TOWN leaders say a cut in rail services to the county could impact on tourism in Fowey and are making moves to prevent it.
Fears have been raised after the Government confirmed that one-third of direct train services between Cornwall and London are under threat as it unveiled details of the new Great Western rail franchise last week.
The Paddington to Penzance service could fall from nine to six daily, but Cornish MPs insist they will be fighting to retain the current number.
Rail Minister Theresa Villiers has said Cornwall would continue to get nine “journey opportunities” from London, plus the much-cherished sleeper. But only six are guaranteed direct or “through” services, with the remaining three requiring passengers to change in Devon.
Although a mainline railway does not operate out of Fowey, the town council has sent a letter to Ms Villiers expressing its concerns.
Councillor Norman Mason, who proposed it be sent, said any cut in rail services was not sufficient for Cornwall, or for Fowey.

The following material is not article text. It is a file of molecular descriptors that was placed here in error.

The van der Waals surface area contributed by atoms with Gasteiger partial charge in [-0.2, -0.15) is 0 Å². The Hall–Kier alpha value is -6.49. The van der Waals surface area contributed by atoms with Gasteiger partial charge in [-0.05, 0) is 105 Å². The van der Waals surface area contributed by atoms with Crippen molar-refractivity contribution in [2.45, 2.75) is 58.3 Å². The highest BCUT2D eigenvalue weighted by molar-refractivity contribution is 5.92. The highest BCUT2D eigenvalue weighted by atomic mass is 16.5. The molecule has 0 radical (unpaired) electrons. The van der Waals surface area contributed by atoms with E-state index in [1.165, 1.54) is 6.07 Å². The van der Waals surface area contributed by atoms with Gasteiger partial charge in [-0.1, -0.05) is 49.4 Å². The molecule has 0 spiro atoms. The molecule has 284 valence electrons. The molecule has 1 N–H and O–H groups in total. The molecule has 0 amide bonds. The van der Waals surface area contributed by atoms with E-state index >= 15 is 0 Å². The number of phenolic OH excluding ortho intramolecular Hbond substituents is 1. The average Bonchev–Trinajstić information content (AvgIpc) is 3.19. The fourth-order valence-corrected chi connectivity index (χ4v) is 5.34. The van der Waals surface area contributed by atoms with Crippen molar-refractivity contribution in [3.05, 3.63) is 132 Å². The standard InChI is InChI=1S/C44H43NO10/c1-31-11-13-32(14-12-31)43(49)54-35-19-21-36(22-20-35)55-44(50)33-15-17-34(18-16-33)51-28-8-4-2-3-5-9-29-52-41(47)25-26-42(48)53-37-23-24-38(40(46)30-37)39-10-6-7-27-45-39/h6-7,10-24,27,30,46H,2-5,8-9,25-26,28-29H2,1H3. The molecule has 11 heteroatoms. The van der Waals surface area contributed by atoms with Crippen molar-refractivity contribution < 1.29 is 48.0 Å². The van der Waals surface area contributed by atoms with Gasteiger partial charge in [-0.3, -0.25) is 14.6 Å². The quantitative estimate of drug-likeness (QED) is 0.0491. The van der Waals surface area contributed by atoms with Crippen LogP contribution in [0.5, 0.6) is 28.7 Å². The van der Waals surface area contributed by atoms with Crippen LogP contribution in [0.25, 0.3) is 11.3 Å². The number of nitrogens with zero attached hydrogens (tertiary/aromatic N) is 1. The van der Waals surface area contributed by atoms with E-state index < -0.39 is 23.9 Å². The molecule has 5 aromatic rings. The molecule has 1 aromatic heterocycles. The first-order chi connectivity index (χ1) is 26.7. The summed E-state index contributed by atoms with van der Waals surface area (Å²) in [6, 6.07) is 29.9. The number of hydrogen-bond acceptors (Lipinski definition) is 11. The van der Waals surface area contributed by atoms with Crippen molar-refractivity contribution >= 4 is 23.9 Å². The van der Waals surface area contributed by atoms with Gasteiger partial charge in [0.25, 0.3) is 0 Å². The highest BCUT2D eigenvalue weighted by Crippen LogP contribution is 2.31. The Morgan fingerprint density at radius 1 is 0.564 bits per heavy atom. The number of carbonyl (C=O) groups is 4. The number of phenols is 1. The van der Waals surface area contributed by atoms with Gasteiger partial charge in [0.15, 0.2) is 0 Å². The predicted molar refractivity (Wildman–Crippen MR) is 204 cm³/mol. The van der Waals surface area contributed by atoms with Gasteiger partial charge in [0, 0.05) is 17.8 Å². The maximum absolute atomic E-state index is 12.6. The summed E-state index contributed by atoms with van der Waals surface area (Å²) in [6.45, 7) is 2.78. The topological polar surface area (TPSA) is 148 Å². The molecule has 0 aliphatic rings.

He said: “I feel very strongly that we need to do everything we can to make sure visitors can come to Fowey.
“It is not just tourism, it is business too. How do we travel to London? We are supposed to be ecological, that is what the trains are for.
“It is already bad enough trying to get trains now, so it will only get worse. It is in demand.”
The Department for Transport (DfT) last week issued its invitation to tender, which sets out what the Government expects from the four shortlisted bidders wanting to take control of the 15-year franchise from July. The deal was originally slated to start three months earlier.
The DfT has asked bidders to provide costs for nine direct services, and will decide on any cuts when bidders submit their plans. This is expected in October with a new operator appointed in March.
Train firms will also be required to provide costs for a new service every 30 minutes from Penzance to Plymouth or Exeter – which Cornwall Council has pressed for as a replacement for possibly losing the three direct trains.
Vice-chairman of Fowey Chamber of Commerce, Stever Beresford, said he fully supported the move by the council and Mr Mason.
“It cannot possibly be good news,” he said. “Our main stance has got to be about businesses. Tourism is our lifeblood. People should be encouraged to come here, not discouraged.”
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